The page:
Association patterns among wild chimpanzees (Pan troglodytes schweinfurthii) reflect sex differences in cooperation

Ian C. Gilby, Richard W. Wrangham

Research output: Contribution to journalArticle

85 Scopus citations

Abstract

Theory predicts that frequent dyadic association should promote cooperation through kin selection or social tolerance. Here we test the hypothesis that sex differences in the strength and stability of association preferences among free-ranging chimpanzees conform to sex differences in cooperative behavior. Using long-term data from the Kanyawara chimpanzee (Pan troglodytes schweinfurthii) community (Kibale National Park, Uganda), we calculated indices of intra-sexual dyadic association over a 10-year period. We found that (1) male-male dyads had significantly stronger association indices than female-female dyads, (2) the pattern of association preferences in both sexes changed little over the entire study period, and (3) when comparing periods with different alpha males, changes in association strength were more frequent among males. These results demonstrate that both the strength and stability of association patterns are important components of social relationships. Male chimpanzees, which are characterized by frequent cooperation, had association preferences that were both strong and stable, suggesting that forming long-term bonds is an important dominance strategy. However, the fact that male association patterns were sensitive to upheaval in the male dominance hierarchy suggests that males also take advantage of a changing social climate when choosing association partners. By contrast, the overall strength of female associations was relatively weak. Female association preferences were equally stable as males'; however, this reflected a dyad's tendency to be found in the same party rather than to associate closely within that party. Therefore, in this community, female association patterns appear to be more a consequence of individual ranging behavior rather than a correlate of cooperation.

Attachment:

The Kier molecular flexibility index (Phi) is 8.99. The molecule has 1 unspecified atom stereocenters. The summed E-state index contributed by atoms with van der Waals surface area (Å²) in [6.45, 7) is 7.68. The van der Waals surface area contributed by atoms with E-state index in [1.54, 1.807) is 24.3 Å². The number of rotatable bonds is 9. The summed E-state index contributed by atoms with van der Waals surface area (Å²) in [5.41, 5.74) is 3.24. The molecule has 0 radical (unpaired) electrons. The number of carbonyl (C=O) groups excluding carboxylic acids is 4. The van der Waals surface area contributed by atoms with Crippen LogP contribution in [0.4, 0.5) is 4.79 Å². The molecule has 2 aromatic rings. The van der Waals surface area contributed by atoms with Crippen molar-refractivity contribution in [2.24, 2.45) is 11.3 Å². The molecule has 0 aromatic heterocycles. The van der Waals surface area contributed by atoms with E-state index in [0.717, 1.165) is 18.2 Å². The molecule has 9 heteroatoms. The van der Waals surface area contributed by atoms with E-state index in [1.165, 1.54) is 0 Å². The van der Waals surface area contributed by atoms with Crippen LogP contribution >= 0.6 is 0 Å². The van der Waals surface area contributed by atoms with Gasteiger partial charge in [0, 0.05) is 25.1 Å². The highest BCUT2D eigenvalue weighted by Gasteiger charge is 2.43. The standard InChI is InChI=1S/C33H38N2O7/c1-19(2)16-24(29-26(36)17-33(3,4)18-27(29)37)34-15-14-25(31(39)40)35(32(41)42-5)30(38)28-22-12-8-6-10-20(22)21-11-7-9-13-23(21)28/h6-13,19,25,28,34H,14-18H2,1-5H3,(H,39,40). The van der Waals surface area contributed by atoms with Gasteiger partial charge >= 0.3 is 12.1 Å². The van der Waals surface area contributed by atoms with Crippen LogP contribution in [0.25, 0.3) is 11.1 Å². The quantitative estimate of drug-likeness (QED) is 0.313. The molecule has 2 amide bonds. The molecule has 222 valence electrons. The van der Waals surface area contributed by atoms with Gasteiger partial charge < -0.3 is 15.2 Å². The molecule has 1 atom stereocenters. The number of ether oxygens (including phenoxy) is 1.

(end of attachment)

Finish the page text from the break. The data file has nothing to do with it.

Original languageEnglish (US)
Pages (from-to)1831-1842
Number of pages12
JournalBehavioral Ecology and Sociobiology
Volume62
Issue number11
DOIs
StatePublished - Sep 1 2008
Externally publishedYes

Keywords

  • Alliance
  • Association patterns
  • Chimpanzee
  • Cooperation
  • Sex differences
  • Social bonds

ASJC Scopus subject areas

  • Ecology, Evolution, Behavior and Systematics
  • Animal Science and Zoology

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